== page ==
“AIPAC is pushing Congress, and trying to push the administration, toward war with Iran,” explained Robert Naiman, policy director for Just Foreign Policy. “The thing we want to get across is that it's time for a change in U.S. policy towards the Middle East away from war and towards resolving problems through diplomacy.”

But a much different message about U.S. policy in the Middle East was being conveyed inside the halls of the convention center. The rhetoric emanating from AIPAC, whose annual conference draws thousands of activists and hundreds of elected officials from across the political spectrum, was decidedly hawkish, and it was all about Iran. Iran war fever officially washed over DC last weekend.

Israeli Prime Minister Benjamin Netanyahu's speech on March 5 captured the hysterical tone of the Israel lobby's confab. To thunderous applause, Netanyahu, the head of the right-wing Likud Party, delivered remarks to a room that included more than half the members of Congress. The American-educated leader followed a familiar script.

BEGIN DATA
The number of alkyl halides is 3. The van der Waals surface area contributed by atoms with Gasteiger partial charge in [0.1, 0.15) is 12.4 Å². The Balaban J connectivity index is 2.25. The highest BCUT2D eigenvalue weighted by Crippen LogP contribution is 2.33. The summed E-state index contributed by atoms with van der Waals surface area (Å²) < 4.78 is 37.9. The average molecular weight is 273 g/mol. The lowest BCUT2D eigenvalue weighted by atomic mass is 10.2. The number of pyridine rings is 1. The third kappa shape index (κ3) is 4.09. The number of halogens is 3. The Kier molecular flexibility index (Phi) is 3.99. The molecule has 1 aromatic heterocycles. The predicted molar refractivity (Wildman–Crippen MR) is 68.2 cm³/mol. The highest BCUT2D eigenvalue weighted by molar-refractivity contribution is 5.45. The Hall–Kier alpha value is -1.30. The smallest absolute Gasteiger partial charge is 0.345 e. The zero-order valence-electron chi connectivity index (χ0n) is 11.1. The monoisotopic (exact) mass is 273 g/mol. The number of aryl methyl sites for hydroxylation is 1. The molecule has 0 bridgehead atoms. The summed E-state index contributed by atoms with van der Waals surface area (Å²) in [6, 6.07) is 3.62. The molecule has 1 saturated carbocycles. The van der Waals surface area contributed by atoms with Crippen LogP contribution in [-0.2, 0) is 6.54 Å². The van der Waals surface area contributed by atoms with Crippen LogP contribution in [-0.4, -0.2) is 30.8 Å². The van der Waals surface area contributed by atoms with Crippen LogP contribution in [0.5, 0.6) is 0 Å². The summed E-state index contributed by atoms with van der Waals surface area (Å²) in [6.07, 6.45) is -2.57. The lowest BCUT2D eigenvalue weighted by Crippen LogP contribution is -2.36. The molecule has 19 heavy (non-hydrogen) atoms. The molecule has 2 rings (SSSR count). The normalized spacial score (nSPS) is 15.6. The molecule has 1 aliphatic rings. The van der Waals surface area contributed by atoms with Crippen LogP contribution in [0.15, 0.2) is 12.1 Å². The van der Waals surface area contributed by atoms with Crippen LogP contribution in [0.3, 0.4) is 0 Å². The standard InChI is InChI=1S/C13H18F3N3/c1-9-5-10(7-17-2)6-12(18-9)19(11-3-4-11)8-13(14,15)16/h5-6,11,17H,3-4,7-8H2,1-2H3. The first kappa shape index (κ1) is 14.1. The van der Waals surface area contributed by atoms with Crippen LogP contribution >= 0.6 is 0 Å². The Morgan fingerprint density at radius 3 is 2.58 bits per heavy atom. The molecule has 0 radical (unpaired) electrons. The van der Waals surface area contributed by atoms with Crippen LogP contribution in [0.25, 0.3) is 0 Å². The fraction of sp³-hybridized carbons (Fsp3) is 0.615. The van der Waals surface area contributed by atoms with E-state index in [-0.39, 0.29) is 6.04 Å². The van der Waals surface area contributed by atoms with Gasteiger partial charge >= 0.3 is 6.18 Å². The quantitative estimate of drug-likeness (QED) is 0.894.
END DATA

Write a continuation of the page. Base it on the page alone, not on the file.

“A nuclear-armed Iran must be stopped,” Netanyahu warned. “We’ve waited for diplomacy to work. We’ve waited for sanctions to work. None of us can afford to wait much longer,” he said, hinting at future military action against Iran.

Netanyahu went on to invoke the specter of the Holocaust, and the story behind the Jewish holiday of Purim. “In synagogues throughout the world, the Jewish people will celebrate the festival of Purim,” he said. “We will read how some 2,500 years ago, a Persian anti-Semite tried to annihilate the Jewish people.” The clear message was that the Iranian regime was comparable to Nazi Germany and Haman, the antagonist in the Purim story who plotted to wipe out the Jews hundreds of years before the birth of Christ.

Senate minority leader Mitch McConnell, R-Kentucky, took AIPAC's message on Iran to heart. McConnell's speech contained an explicit call for military action in the future. “If Iran, at any time, begins to enrich uranium to weapons-grade level, or decides to go forward with a weapons program, then the United States will use overwhelming force to end that program,” McConnell said.

Young delegates in suits from universities around the country, whose trips to DC were heavily subsidized by AIPAC, also took the message to heart. (I was denied press credentials by AIPAC, but managed to interview some delegates as they walked outside the convention center.) “Someone should bomb them,” said Dan Slyper, a young AIPAC delegate. “The US, Israel, or Saudi Arabia.” Another young delegate, when asked his thoughts on Iran, quipped, “They should be obliterated.”